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Friends of Ukraine RI raises over $100,000 in light of Russia-Ukraine conflict

Group works to provide immediate cash relief, emergency medical supplies to Ukrainian citizens, frontlines

<p>A Rhode Island volunteer flew to Warsaw, Poland to transport supplies to Ukrainian frontlines.</p><p>Courtesy of Maya DeHart</p>

A Rhode Island volunteer flew to Warsaw, Poland to transport supplies to Ukrainian frontlines.

Courtesy of Maya DeHart

On Feb. 24, Mariya Bachmaha MPH ’16 woke up at 6 a.m. in her hometown of Lviv — a city in Western Ukraine — to news of Russia’s invasion. Bachmaha was initially shocked by the news, as well as worried about her family’s safety and the possible consequences of such a conflict. But once the initial shock wore off, she immediately mobilized.

“I was part of the volunteer movement collecting equipment for the army and medicines for hospitals” during the 2013-2014 Euromaidan Revolution and 2014 Russian annexation of Crimea, Bachmaha wrote in an email to The Herald. Reviving these past connections “was more or less organic.”

Bachmaha reached out to volunteer groups in Lviv and began identifying the immediate needs of Ukrainian citizens and collecting tactical medical supplies for the army and new recruits. She then called on her closest contacts in Rhode Island for help, emailing them a list of the most-needed medical supplies.

“I knew that all of my friends are a great resource — they have connections in health care — and I knew they (could) indeed help Ukraine,” Bachmaha wrote. “I knew (this) would be the most productive and effective way for my friends in the U.S. to collaborate and start helping rather than helplessly reading the news.”

The initial group that received Bachmaha’s email included Natasha Rybak MD ’07, assistant professor of medicine; Anthony Levitas, senior fellow in international and public affairs; Maya DeHart, who had previously stayed with Bachmaha’s family in Ukraine as a part of the Rotary Youth Exchange program; and Michael Kennedy, professor of sociology and international and public affairs. The next day, the group founded Friends of Ukraine R.I. and set up a Fundly page to field donations from the local Rhode Island community.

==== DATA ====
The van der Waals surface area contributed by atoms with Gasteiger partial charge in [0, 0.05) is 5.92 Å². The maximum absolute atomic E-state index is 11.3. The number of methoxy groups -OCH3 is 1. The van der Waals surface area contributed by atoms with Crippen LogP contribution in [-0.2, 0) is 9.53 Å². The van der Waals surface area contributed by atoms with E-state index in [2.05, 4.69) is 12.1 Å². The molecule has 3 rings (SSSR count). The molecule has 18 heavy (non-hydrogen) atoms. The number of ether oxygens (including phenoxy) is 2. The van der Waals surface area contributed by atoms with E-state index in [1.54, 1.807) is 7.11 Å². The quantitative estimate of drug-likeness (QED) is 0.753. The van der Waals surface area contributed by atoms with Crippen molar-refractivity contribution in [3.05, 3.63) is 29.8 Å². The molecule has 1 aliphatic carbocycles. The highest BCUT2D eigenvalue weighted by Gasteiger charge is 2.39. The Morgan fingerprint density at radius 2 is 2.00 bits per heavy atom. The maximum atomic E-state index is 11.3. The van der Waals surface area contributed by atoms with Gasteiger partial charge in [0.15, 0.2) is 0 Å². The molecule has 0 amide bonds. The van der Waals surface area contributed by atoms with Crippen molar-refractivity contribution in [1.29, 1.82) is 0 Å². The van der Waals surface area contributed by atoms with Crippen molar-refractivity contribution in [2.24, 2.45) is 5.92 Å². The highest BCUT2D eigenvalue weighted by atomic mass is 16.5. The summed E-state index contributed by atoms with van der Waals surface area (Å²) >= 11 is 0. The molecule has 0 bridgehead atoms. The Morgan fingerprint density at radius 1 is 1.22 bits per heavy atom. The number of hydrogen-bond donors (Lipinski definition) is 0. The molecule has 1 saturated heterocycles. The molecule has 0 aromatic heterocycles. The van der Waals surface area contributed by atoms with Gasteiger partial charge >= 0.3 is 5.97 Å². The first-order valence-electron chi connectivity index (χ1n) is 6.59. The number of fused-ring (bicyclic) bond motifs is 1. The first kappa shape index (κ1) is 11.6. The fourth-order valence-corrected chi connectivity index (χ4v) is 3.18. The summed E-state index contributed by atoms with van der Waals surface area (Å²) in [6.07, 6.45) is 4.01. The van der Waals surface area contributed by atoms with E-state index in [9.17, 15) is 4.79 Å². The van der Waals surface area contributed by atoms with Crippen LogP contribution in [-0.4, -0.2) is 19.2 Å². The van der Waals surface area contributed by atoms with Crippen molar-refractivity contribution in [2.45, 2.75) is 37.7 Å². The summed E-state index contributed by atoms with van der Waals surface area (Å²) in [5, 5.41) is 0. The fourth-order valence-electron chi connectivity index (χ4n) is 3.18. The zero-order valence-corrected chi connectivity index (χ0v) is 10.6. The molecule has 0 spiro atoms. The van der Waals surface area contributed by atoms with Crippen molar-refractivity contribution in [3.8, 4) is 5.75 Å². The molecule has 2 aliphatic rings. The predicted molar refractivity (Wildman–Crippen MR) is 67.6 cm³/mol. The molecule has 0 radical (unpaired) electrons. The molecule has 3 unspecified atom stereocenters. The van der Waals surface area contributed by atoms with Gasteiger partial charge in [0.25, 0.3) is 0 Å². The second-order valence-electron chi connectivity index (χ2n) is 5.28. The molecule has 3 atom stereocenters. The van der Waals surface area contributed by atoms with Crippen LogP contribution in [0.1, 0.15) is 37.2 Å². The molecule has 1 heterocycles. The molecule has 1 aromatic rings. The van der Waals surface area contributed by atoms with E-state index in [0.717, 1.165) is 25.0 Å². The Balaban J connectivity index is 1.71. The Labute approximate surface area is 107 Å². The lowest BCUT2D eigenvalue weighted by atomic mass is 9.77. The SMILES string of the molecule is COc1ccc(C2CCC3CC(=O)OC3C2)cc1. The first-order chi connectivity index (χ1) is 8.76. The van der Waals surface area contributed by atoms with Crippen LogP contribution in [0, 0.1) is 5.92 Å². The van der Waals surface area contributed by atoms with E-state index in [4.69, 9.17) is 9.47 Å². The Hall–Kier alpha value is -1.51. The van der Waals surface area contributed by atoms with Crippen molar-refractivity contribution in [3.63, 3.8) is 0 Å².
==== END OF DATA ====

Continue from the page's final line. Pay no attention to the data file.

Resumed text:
The campaign has raised $104,901 at the time of publication and has directed the donations “towards emergency medical equipment for the front lines, such as paramedic backpacks, medical splints, antibiotics, sterile wipes, thermal blankets, tourniquets, IV systems, bandages and dressings and shields for evacuating the injured,” according to the Fundly page.

Bachmaha “spurred us into action,” DeHart said. The day after receiving her email, “we had a name, we had a fundraising site and we were reaching out to all of our personal contacts.”

While most “humanitarian aid is ultimately provided by governments, … the role for our kind of effort is to get aid to people who might not (normally) get it and can’t wait,” Levitas said. “We’re trying to plug the gaps.”

One way the group provides aid is by working with Peace Corps volunteers like Andriy Chybisov MPH ’17, former program manager at Peace Corps Ukraine, to field direct cash relief requests from Ukrainian citizens.

“Using a network of trusted former Peace Corps people, (we) have been calling into contacts all over Ukraine and asking ‘who needs what’ and ‘what can cash buy,’” Levitas said.

“We are trying to keep no more than one degree of separation between the requester and the beneficiary,” Chybisov said. These requesters include former co-workers of group members or people that run larger organizations in Ukraine that offer broader community support.

“This cash relief opportunity is a lifeline” for many Ukrainians, Bachmaha wrote.